Immediately after an accident or being a victim of chilhood abuse or trauma, the normal thinking brain of the person traumatized retreats into crisis or survival mode. What does this mean?
When someone feels overwhelmed by the suddenness of an event, the fight or flight energy of the body takes over. A person quits thinking calmly and rationally and tries to survive by confusion, fleeing, hiding, fighting or attempting to placate their abuser. Usually, the ability to share feels and thoughts is avoided or swallowed to get physical support or help.
After the initial crisis passes and physical help has helped the body’s pain and wounds to go away, the emotional wounds remain hidden thin the tissues and psyche awaiting a later time to be resolved but never forgotten.
The problem is these deep seated wounds don’t go away, but leave open sores that never heal without help. Why does this happen?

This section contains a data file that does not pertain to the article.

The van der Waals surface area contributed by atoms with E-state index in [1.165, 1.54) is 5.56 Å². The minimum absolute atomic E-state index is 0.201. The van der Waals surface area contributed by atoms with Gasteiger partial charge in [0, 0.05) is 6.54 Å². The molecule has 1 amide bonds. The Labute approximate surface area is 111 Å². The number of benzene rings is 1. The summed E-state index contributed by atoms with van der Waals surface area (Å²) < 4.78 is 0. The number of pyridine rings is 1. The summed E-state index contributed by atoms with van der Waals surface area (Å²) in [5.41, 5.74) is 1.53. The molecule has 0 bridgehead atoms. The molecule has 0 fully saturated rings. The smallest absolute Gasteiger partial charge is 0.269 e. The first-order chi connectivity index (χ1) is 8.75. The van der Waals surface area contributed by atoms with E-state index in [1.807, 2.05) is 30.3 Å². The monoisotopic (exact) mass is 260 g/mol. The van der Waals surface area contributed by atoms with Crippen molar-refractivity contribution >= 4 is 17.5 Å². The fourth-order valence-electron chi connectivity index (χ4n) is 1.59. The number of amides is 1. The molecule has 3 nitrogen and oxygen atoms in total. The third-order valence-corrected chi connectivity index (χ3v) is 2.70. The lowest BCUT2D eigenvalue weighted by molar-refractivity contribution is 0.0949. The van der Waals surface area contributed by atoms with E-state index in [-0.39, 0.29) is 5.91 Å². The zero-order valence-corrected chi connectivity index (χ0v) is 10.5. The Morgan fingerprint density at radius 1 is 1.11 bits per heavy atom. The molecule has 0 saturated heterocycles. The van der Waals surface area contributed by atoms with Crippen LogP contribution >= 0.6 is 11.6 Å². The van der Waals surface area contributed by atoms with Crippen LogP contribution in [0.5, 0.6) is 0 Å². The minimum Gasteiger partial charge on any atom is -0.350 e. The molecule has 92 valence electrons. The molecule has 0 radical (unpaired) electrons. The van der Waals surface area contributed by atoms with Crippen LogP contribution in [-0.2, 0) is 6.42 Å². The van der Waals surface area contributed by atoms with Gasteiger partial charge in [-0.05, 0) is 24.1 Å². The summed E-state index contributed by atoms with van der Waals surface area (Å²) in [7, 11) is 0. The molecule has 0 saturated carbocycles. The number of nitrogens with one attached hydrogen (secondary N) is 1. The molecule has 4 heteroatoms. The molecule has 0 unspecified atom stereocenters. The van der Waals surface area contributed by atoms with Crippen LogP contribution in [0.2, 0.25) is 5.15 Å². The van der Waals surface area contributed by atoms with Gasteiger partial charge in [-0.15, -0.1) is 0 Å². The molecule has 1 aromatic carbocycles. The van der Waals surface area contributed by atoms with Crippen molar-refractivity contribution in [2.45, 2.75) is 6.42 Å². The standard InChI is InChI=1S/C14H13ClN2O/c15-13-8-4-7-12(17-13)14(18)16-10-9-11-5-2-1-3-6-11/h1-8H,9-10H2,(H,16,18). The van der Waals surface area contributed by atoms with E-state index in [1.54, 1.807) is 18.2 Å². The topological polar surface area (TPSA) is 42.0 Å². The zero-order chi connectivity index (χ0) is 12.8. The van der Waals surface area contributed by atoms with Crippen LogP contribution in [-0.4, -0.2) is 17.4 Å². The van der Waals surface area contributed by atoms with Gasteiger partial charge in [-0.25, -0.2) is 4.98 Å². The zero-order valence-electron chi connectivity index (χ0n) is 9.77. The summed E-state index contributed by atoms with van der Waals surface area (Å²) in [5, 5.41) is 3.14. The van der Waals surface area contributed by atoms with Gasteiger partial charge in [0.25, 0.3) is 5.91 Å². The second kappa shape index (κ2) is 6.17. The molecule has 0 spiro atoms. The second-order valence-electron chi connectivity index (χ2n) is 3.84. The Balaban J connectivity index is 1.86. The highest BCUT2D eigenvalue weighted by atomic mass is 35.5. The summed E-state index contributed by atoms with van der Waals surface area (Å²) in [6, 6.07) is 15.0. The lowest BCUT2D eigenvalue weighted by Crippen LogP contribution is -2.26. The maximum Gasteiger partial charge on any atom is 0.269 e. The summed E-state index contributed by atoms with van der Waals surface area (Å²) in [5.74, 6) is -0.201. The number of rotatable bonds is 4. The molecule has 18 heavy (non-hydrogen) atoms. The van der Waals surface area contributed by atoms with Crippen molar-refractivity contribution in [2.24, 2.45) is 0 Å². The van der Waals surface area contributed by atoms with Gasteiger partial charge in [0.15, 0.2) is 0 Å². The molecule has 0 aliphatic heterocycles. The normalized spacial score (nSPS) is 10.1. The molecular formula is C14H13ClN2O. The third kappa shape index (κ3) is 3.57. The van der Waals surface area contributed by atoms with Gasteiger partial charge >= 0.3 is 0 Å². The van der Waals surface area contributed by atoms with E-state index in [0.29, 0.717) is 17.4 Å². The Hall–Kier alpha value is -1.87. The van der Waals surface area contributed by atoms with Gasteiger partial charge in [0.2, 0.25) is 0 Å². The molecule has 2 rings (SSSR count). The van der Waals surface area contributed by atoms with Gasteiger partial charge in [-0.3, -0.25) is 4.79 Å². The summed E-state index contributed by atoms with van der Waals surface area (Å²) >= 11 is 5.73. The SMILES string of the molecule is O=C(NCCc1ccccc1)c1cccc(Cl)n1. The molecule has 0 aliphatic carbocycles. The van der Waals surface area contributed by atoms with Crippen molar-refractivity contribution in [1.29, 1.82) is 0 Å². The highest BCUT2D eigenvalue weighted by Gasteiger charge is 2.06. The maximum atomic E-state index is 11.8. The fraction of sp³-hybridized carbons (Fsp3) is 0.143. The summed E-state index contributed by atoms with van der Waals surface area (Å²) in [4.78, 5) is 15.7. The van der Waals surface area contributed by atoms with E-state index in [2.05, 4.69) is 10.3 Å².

The body and brain are like a computerized system that catalogs all our experiences and sorts these happenings as memories in the brain and part of the body. Example: If I was driving my car and got hit by an out of control motorcycle, I would naturally be more cautious at that intersection the next time I am driving in that location. I become more vigilant, my pulse may race, etc. These responses seem confusing, but they are a normal reaction to previous trauma.
You can decrease this confusion by simply rubbing the area under your nose above your lip slowly while breathing deeply and slowly through your belly area.
Let me know how this techniques work for you. Namaste